– Alyssa Danigelis, November 21, 2017, Energy Manager Today
UPS signed a deal this week with Environmental Energy LLC subsidiary Big Ox Energy to buy 10 million gallon equivalents of renewable natural gas annually through 2024. It’s the largest investment that UPS has made in this type of biogas.
RNG, also called biomethane or biogas, can be produced from renewable sources such as decomposing organic waste from landfills, agricultural facilities, and wastewater treatment facilities. Once produced, RNG can be distributed through natural gas pipelines, UPS says, so that it becomes available for use as liquefied natural gas (LNG) or compressed natural gas (CNG).
– by Madelyn Beck, October 28, 2016, Idaho Mountain Express
Milner Butte Landfill (Photo: Southern Idaho Solid Waste)
The Milner Butte Landfill’s gas-to-energy project is moving forward after a vote Wednesday by commissioners of counties that manage the southern Idaho facility.
The project would involve taking methane gas created by decomposing garbage and burning it for energy. The Milner Butte Landfill near Burley already captures methane and burns it off to limit the amount of the potent greenhouse gas that reaches the atmosphere, but it does not yet generate energy through the process.
– by Josh Schlossberg, The Biomass Monitor
One-quarter of renewable energy in the U.S. in 2015 came from wind (21%) and solar (6%), according to the U.S. Energy Information Administration. Meanwhile, 43% was from generated from bioenergy, combusting trees, crops, manure, and trash for electricity and/or heat, or converting these materials into liquid transportation fuels.
So where do the nation’s largest and most influential environmental groups stand on bioenergy, the largest source of renewables?
The Biomass Monitor contacted representatives for the following organizations (listed alphabetically) to determine their stances on biomass power and heating, liquid biofuels for transportation, and trash incineration: 350*, Center for Biological Diversity, Environmental Working Group, Friends of the Earth, Greenpeace, National Wildlife Federation*, Natural Resources Defense Council, Rainforest Action Network, Sierra Club, and Stand (formerly Forest Ethics).
*350 and National Wildlife Federation representatives didn’t respond to repeated inquiries, so organizational platforms are based on information found online.
– by Sarah Jerome, August 9, 2016, Water Online
Sewage treatment plant (wastetreatmentprocess.net)
Experts say the sewage-powered car market has potential in the U.S.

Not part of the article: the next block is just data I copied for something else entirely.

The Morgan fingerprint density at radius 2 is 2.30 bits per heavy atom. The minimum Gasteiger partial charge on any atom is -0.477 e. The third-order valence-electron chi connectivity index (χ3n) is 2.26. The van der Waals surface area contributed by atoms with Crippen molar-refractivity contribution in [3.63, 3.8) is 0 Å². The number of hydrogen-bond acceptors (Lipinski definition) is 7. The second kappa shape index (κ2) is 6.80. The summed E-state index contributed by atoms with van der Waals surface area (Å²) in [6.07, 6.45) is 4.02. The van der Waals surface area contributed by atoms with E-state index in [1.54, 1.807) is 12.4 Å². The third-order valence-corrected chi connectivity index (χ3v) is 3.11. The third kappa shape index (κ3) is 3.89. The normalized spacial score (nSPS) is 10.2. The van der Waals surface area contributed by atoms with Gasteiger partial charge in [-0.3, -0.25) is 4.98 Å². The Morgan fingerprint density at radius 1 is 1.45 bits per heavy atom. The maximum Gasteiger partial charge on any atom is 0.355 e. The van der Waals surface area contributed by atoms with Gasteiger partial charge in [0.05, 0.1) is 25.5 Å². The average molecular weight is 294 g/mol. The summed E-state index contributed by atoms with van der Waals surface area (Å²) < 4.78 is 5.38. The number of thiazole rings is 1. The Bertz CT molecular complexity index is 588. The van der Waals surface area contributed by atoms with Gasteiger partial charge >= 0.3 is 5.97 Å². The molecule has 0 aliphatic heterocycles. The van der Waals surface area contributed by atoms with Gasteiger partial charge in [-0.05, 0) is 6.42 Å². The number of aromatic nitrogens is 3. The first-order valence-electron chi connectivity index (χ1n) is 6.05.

“In the U.S., most hydrogen is produced from natural gas. But a 2014 study by the U.S. Department of Energy’s National Renewable Energy Laboratory found that biogas from wastewater treatment plants, landfills, animal manure and industrial facilities could be used as a major source of hydrogen — enough to support 11 million fuel cell vehicles per year,” the Los Angeles Times recently reported.
Japan is already exploring waste-powered sustainability. The Japanese government, Mitsubishi, and Toyota have all invested in making it a reality.
– by Dawn Gagnon, May 27, 2016, Bangor Daily News
Residents and others continued to raise concerns this week about the potential harm of a proposed waste-to-energy facility.
Wednesday’s hearing was the third held so far as part of the local planning board’s review of the Municipal Review Committee and Fiberight LLC’s joint application for site plan and conditional use approval for a $69 million plant.
Concerns that the proposed facility might emit odor and lead to increased truck traffic dominated the first two sessions on April 13 and May 11. Because a decision has yet to be made, hearings will continue on June 8.
– by Dawn Gagnon, April 15, 2016, Bangor Daily News
Potential for odor and increased truck traffic were top concerns raised during a public hearing Wednesday on plans for a proposed $69 million waste-to-energy plant.
The Municipal Review Committee and its Maryland-based partner, Fiberight LLC, are proposing to build a 144,000-square-foot waste processing facility with an attached 9,800-square-foot administration building. The facility would be accessed by a new road to be built off Coldbrook Road, according to Dean Bennett, Hampden’s community development director.